This Kid’s ‘Gang’ Includes Folks Like Muddy Waters, B.B. King


He ain’t got no bills, girlfriend or car--he is, after all, only 11 years old--but Marvin Sherrod’s got the blues.

While his classmates are throwing footballs or listening to rap, Marvin is on the road, pouring out Muddy Waters tunes like molasses on pancakes--like a down-and-out romantic shafted in love.

“I feel the blues,” says Marvin, keyboardist for J.B. and the Midnighters, out of Clarksdale, Miss. “Rap just talks about robbing and murdering. Blues makes you think about the future. It feels good.”

But the future of the blues depends on attracting kids like Marvin. So some schools--particularly in the Mississippi Delta--are offering “Kids and Blues” programs where youths learn about blues greats, write songs and perform at local venues. In cash-strapped schools, blues musicians are often brought in for single lectures rather than longer, pricier programs.

Then there’s Johnny Billington, a blues old-timer who has single-handedly taught 150 children--including Marvin and Howard Stovall, now executive director of the Blues Foundation in Memphis, Tenn.


“I knew that people were teaching the blues in the schools, but kids can get an education and not understand the art in the music,” says Billington, whose cataract-covered eyes speak to the soul.

“Rap is sending the wrong message,” he says. “These kids--and some of them are real good blues musicians--need to know that rather than snatching someone’s purse, they need to put things back in that purse. Blues tells the truth, whether that’s playing with your friends or losing a woman. It’s an ageless music that won’t send kids to the edge.”

Billington, 62, who’s played with Muddy Waters and Elmo James, has devoted the last 15 years of his life to taking wayward children under his wing and teaching them how to feel, and play, the blues. His most recent gig--and one of his biggest--was at this fall’s King Biscuit Blues Festival in Helena, a tiny town on the banks of the Mississippi.

Dependent on donations of instruments and cash, Billington teaches his pack how to bang out B.B. King--but also how to dress, read, talk, do homework and manage money earned from music gigs in the South. The band attends school four days a week and tours the other three.

And for Marvin, playing isn’t just a way to pass the time; it’s a way of connecting with his heritage.

“My mom used to listen to gospel and some blues,” he says. “This area is kind of known for it.”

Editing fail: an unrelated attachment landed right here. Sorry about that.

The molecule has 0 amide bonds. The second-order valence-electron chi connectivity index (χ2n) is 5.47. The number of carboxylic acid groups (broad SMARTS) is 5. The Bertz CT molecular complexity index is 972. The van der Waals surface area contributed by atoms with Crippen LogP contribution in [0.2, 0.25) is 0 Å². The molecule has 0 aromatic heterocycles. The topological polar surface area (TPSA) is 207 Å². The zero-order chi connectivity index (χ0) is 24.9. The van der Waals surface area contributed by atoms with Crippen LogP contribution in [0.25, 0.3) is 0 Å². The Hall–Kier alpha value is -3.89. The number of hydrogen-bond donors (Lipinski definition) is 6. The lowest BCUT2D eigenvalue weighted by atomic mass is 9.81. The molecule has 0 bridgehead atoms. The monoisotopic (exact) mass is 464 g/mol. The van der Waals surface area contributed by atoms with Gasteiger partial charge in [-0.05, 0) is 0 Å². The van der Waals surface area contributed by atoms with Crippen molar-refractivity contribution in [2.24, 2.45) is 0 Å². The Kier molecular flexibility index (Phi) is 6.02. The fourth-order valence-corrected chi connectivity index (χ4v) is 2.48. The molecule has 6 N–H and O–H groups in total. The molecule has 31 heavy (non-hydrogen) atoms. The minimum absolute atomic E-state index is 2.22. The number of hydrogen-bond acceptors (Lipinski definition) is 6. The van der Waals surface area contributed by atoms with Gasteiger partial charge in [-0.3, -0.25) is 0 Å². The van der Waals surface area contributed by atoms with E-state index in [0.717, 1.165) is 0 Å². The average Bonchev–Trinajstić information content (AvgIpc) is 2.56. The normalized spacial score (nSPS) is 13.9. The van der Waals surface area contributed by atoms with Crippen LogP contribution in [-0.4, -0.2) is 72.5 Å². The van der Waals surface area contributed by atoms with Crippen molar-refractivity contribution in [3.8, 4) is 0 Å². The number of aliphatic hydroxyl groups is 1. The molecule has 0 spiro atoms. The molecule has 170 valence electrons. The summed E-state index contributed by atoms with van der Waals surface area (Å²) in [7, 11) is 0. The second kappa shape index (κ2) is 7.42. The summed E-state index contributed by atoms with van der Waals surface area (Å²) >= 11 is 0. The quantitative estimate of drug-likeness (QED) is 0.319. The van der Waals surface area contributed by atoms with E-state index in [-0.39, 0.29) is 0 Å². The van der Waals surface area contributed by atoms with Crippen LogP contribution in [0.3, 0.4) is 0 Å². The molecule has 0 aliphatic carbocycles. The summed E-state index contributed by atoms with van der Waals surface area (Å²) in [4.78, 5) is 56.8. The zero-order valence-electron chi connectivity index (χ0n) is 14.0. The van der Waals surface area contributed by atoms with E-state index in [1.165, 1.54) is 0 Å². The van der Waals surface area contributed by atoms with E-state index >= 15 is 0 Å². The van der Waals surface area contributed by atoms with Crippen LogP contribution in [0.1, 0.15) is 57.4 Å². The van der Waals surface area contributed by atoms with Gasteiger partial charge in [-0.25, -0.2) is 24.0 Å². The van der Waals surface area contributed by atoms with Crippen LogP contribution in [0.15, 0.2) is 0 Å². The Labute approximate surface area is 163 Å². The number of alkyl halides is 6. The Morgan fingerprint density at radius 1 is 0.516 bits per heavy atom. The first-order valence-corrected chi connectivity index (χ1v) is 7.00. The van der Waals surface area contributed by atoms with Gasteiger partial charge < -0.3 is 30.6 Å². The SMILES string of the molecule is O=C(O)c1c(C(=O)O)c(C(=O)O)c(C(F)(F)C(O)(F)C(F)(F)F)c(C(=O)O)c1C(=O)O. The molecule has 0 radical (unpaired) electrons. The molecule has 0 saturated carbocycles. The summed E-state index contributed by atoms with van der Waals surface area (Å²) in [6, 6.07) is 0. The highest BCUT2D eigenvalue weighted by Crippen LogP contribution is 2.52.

Born in the 1920s in the Mississippi Delta, the blues grew as generations of blacks, and some whites, endured hardships ranging from abject poverty to racism to the deaths of loved ones. Memories lapsed after seven decades, and many kids today would rather forget the woeful past, Stovall says.

“A lot of kids think of blues as older music, so they’re more into listening to R&B; or rap,” he says. “Besides, when you turn on a radio, you usually don’t hear a lot of blues. You hear rap. It’s become the blues of the ‘90s.”

In Memphis, where grants have floated several “Blues and Kids” programs, children at six elementary schools and one high school are in a pilot project already being watched by record agents.

The program was started a year ago to tie the blues tradition to Memphis culture, explains Jim Holcomb, a performing arts specialist at Memphis city schools.

“We wanted to find some music to tie to social issues and to help kids understand where we’ve been and where we are now,” explains Stovall. “Each school was assigned a specific time period of the blues. About 700 kids have written lyrics, and a lot of them will be releasing a CD.”

But in schools where grants haven’t come so easily, music teachers rely on local blues greats like Billington for regular visits.

“It’s been something that we’ve been trying to work on,” says Tony Crockett, a music teacher at Marvell High School near Helena. “Sometimes the kids look bored when they learn about different blues guys, but sometimes you can really hear how they feel.”

Still, it’s a hard sell for kids bred on pop shows like “MTV Raps.”

“Yeah, blues can teach you about life, but rap, it’s like modern blues with a beat,” says Juniel Miller, a 15-year-old student of Crockett’s. “It talks about things that teenagers can relate to, like drugs and sex and stuff.”

Has Johnny Billington met his match or simply a new challenge?

“You know, in the ’70’s I went up North, and when I came back to the South, I thought the blues had died,” Billington says. “But give these kids a chance, I mean listen to them play, and they’ll tell you their stories. They’ll show you that the blues isn’t dead, not even in kids.”